The study participants asked to imagine acting out the trait, which is a method of self-imagining, were most successful in remembering the personality traits when questioned about them later. In fact, study participants who engaged in self-imagining were three times as likely to successfully remember a personality trait than participants who didn’t use any type of memory device or method. The scientists in charge of the study believe that self-imagining could help individuals in rehabilitation programs, as well as anyone with a memory impairment. However, it’s likely that the technique could help just about everyone, even if he or she wasn’t currently in a rehabilitation program or diagnosed with memory problems. For example, if you wanted to remember where a friend bought a pair of shoes, you might imagine yourself walking into that store to buy the shoes.
8Experienced Better Cognitive Performance With Bare Feet
A fascinating study from researchers at the University of North Florida reveals that running barefoot may actually improve your memory more than running with shoes. While most memory studies seem to take place in a laboratory or room where everyone sits at a table, this experiment definitely introduced an interesting idea to the search for a better memory. The experiment focused on something called “working memory,” which is the human ability to process information and recall details throughout life. The scientists published the results of their study in “Perceptual and Motor Skills,” and found that running barefoot resulted in a not-insignificant memory boost when compared with memory performance after running with shoes. The researchers found that tossing your shoes off and running for about 16 minutes at a comfortable pace could result in a 16% improvement in working memory performance.
Participants in the study were between the ages of 18 and 44 and were asked to run twice – with and without shoes. After completing their quick runs, researchers found that the heart rate and overall run speed of each participant had no effect on memory, but the presence of shoes or bare feet did. The researchers have hypothesized that the need to engage the mind while running barefoot to avoid pebbles or other impediments could have a positive impact on a person’s ability to remember things. If you’re an adventurous person, you might try taking a barefoot jog around the block before your next test or before you need to remember something important.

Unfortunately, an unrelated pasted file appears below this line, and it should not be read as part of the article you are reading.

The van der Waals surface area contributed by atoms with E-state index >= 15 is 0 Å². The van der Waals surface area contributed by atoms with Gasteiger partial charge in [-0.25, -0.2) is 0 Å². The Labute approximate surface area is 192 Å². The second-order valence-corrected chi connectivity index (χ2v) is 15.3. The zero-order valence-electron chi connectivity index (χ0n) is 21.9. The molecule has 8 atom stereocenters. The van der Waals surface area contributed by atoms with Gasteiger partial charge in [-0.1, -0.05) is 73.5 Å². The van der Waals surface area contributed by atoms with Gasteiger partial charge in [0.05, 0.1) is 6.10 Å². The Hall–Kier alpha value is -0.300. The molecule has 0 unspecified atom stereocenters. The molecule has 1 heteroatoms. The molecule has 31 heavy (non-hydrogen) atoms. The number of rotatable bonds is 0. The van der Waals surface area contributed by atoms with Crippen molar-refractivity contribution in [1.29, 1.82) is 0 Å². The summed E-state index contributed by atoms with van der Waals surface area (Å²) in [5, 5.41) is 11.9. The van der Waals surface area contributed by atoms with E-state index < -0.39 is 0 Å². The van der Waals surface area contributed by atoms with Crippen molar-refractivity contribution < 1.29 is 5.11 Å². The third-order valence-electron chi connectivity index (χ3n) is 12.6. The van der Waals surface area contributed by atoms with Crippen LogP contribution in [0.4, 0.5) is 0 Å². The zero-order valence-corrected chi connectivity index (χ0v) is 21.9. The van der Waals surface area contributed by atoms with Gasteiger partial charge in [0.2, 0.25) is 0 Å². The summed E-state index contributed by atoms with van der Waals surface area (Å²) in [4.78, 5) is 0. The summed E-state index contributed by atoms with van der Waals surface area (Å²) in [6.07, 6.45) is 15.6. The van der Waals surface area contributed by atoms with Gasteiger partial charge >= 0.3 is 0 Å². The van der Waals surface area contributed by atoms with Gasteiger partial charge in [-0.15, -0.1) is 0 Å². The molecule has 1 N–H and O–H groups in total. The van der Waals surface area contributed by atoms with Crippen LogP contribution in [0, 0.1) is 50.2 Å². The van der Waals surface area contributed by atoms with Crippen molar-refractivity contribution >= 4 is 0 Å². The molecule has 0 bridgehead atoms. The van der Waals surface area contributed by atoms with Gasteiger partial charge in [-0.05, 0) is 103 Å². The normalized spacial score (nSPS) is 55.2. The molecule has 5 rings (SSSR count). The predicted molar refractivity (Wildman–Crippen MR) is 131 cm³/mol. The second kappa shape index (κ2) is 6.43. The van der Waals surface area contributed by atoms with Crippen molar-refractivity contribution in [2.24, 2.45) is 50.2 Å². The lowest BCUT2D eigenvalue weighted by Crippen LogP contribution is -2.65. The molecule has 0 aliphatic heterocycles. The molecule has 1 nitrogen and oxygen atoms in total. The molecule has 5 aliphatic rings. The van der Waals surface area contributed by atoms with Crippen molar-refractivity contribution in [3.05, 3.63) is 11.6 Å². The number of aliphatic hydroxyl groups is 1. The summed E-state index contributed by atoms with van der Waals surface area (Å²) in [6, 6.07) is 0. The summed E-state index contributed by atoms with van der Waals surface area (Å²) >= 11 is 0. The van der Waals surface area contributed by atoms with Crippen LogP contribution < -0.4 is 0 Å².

7Pumping Iron Could Enhance Long-Term Memory
The theory that exercise boosts your intelligence might have some basis in fact according to a study conducted at Georgia Tech. Even if you don’t like lifting weights, and the inside of a gym makes you want to run for the nearest doughnut shop, it might take just 20 minutes to enhance your memory, according to the 2014 study. Researchers asked participants to work out for 20 minutes in an intense manner and found that just 20 minutes of activity could help improve “episodic memory” by as much as 10% in young adults. Episodic memory is also known as long-term memory, and the researchers approached the study of exercise in a different manner than previous studies. Other studies examined the impact of aerobic exercise conducted over many months, but this study simply asked participants to lift weights a single time.
During the test, half of the participants were asked to use a weight machine before recalling a series of images they were shown at the start of the test. The other half of the participants were also asked to recall the images but without having engaged in any strenuous activity before the recall session. In demonstrating the memory improvement for the participants who engaged in just a single session of weight lifting, the researchers were able to show that improving one’s memory through exercise didn’t take hours of dedication in the gym. The next time you have the opportunity to lift weights or someone tries to convince you to join the gym you might just want to take him or her up on the offer.